A bird’s eye view of 20th-century theology as a whole would lead us to conclude that, apart some few exceptions, no particularly productive dialogue with scientific thought ever took place. I am thinking of a kind of dialogue that was not to be confined to marking boundaries or to clarifying errors, but one that would manage to use, in a careful but fruitful manner, some of the results and the new perspectives that 20th-century scientific research was able to hand over to the world of learning as a whole. The philosophical repercussions of many scientific achievements was reflected in the wide-ranging debates that science spurred amongst philosophers, rather than amongst theologians. These debates, however, mainly focused on epistemological aspects, and only seldom affected anthropological or existential considerations, which, paradoxically, are more likely to be found today in scientific rather than in philosophical works. The causes of the delay of theology are historically complex, but among them there is the gradual loss of its “academic room.” At least in a number of countries of Christian Catholic traditions, theology itself abandoned (sometimes unwillingly) university campuses and remained confined to seminaries and to Pontifical universities. The situation of the Churches born from the Reform is something different, since their Schools of Divinity usually share the same university campus where other schools and Faculties operate, though the dialogue between the two sides is not so effective as expected. Concerning the training of the clergy, usually run in seminaries, we have to say that in the last 100 or 150 years important scientific subjects were excluded from their curricula, and more generally from philosophical-theological studies. Although the development of the natural sciences in our times has resulted in an expansion of knowledge that is no longer comparable with 19th-century learning, the presence of subject matters such as physics, astronomy, logic or biology, in the ratio studiorum of 19th-century seminaries, showed at least a kind of sensitivity that later would fade away. Such a state of affairs has increased the cultural gapbetween theological reflection and scientific reasoning, which had slowly (yet inexorably) been felt in early modern times.

Quantitative evidence, for those who love data, is provided by a simple analysis of the scientific biographies contained in the monumental Dictionary of Scientific Biographies (edited by C. Gillispie, 16 vols., New York 1970-1980); it turns out that the percentage of scientists that were also secular or regular clerics of Christian Churches still covered in the 18th century 30% of all recorded biographies, but these dramatically plummeted to 10% in the early 19th century, before being reduced to very few personages in the 20th century. Although this data is no proof of the “efficiency” of the dialogue between theology and science —as the people in question were merely scientists who were clergy but not theologians at the same time— it still provide an important indication of how scholars who were trained first in philosophy and theology, later on decided to dedicate themselves to the study of various fields science as professionals familiar with research and experimental science.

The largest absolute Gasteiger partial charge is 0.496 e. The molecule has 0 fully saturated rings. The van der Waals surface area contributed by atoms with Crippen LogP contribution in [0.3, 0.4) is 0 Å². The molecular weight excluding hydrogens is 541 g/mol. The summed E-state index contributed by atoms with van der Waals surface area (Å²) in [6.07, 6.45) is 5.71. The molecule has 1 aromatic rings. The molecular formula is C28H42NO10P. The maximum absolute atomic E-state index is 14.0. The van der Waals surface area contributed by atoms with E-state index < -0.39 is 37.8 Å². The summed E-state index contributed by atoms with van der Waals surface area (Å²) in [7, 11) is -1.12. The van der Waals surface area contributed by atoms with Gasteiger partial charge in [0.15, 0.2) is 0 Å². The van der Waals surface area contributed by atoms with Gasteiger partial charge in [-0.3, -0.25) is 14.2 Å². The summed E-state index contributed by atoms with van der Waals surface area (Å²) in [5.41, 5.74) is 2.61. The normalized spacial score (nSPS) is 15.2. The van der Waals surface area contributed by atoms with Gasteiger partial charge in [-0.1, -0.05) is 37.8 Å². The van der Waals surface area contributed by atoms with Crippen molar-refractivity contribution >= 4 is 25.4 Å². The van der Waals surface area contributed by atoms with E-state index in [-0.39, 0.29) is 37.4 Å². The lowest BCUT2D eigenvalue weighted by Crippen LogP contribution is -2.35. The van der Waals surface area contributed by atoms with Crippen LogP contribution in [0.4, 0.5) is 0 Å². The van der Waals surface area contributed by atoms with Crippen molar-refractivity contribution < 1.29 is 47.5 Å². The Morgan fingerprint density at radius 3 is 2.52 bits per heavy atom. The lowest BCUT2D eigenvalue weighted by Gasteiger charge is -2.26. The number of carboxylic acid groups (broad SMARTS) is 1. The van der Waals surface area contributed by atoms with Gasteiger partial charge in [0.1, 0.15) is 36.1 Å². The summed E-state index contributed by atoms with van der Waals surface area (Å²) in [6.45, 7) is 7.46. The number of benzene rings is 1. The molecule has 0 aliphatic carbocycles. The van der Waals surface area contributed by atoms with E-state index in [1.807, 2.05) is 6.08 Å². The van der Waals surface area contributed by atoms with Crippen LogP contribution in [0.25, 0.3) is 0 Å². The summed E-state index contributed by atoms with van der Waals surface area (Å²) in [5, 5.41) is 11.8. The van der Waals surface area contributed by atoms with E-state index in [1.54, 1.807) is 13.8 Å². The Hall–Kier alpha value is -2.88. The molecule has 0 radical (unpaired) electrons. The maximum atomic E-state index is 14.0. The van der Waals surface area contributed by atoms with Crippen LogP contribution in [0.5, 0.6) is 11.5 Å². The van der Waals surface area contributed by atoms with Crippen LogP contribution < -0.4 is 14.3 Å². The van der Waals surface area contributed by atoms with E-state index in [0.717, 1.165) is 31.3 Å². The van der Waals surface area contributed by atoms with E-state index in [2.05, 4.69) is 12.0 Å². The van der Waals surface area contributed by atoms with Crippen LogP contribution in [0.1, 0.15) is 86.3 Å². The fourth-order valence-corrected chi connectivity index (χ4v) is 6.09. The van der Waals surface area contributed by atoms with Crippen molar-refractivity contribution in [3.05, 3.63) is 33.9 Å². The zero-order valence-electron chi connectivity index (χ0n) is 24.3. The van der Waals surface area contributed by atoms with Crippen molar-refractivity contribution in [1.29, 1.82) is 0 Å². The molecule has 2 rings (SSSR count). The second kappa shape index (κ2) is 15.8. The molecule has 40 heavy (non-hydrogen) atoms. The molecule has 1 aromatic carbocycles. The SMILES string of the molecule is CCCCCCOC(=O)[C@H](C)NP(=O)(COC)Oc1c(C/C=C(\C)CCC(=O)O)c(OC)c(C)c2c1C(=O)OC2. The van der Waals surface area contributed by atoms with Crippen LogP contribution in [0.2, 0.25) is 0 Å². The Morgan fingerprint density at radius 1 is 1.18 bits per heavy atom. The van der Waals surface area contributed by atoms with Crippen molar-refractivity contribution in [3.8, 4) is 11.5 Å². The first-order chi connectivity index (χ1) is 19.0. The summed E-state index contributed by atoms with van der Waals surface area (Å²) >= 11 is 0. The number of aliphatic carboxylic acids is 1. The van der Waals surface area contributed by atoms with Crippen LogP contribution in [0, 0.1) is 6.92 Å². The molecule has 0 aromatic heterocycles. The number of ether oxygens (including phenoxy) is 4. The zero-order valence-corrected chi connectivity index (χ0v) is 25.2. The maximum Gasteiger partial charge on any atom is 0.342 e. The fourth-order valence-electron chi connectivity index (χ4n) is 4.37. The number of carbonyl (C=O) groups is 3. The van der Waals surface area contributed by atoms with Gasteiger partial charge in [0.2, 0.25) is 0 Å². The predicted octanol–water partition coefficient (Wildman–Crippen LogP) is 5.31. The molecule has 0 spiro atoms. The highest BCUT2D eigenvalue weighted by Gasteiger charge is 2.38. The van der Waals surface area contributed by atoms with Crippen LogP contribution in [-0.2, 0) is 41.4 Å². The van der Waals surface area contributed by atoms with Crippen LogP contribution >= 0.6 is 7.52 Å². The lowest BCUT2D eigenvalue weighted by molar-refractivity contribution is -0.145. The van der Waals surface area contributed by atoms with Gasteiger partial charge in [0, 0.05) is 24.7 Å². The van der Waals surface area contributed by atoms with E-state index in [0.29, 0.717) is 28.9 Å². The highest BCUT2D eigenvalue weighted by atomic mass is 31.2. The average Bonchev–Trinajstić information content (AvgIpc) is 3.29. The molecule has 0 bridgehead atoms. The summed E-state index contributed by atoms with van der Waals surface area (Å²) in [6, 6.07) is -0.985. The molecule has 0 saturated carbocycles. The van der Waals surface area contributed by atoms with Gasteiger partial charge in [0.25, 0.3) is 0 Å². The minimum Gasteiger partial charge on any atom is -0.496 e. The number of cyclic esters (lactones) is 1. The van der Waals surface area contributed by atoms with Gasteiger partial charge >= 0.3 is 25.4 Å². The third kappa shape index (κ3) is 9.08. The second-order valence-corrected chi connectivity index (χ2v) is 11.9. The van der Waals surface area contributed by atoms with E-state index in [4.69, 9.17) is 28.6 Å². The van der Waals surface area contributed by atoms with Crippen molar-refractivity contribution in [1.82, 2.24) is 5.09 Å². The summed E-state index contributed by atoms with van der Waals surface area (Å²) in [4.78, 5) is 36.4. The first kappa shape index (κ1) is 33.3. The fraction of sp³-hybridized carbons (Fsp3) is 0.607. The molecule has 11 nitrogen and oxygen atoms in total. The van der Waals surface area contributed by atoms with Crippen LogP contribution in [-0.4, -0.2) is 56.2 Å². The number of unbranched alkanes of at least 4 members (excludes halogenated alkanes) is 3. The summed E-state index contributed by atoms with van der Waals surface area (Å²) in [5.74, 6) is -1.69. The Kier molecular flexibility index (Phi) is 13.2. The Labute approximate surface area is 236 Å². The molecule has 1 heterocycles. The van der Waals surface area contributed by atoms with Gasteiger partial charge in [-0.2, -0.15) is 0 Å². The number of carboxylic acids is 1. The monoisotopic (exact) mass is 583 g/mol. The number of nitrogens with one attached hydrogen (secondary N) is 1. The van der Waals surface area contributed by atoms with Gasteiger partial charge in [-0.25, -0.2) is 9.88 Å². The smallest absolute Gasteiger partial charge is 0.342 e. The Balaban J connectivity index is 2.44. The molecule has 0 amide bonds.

Among Italian authors it is worth mentioning Antonio Stoppani (1824-1891), a priest and a geologist, whose case is particularly interesting from a historical point of view. He was the first to produce a complete geological survey of the Italian territory (Il Bel Paese, 1875 – “Our Beautiful Country”) and combined his scientific production with very attentive apologetic work, as well with a lively and more mature concern for the formation of the clergy in the area of the natural sciences. Despite its misleading title, in his work Il dogma e le scienze positive, ossia la missione apologetica del clero nel moderno conflitto tra la ragione e la fede [“Dogma and positive science, or the clergy’s apologetic mission in the modern conflict between reason and faith”] (Milan 1886), he does not present an instrumental view of science as ancillary to a naïve concordist or a kind of polemical apologetics. Though taking into account the constraints of the rhetorical discourse of his times, he offers, rather, a precise methodological vision: “to clarify the errors of science by science itself.” By that he meant to stress the need for the clergy to attain a more profound competence in science, in order not to avoid or to underestimate the issues in question, but to tackle them with competence and provide a better service to theology. Some titles of the chapters in this work, such as “Condizioni speciali del moderno conflitto tra la scienza e il dogma e conseguente necessità degli studi naturali” [Special conditions of the modern conflict between science and dogma and subsequent need for natural studies] (cf. pp. 48-75) or “Come lo studio delle scienze fisiche e naturali sia per l’universalità del clero cattolico specialmente indicato” [How the study of the physical and natural sciences should be particularly suitable for the whole of the Catholic clergy] (cf. pp. 227-236), show by themselves what kind of project this scholar was pursuing.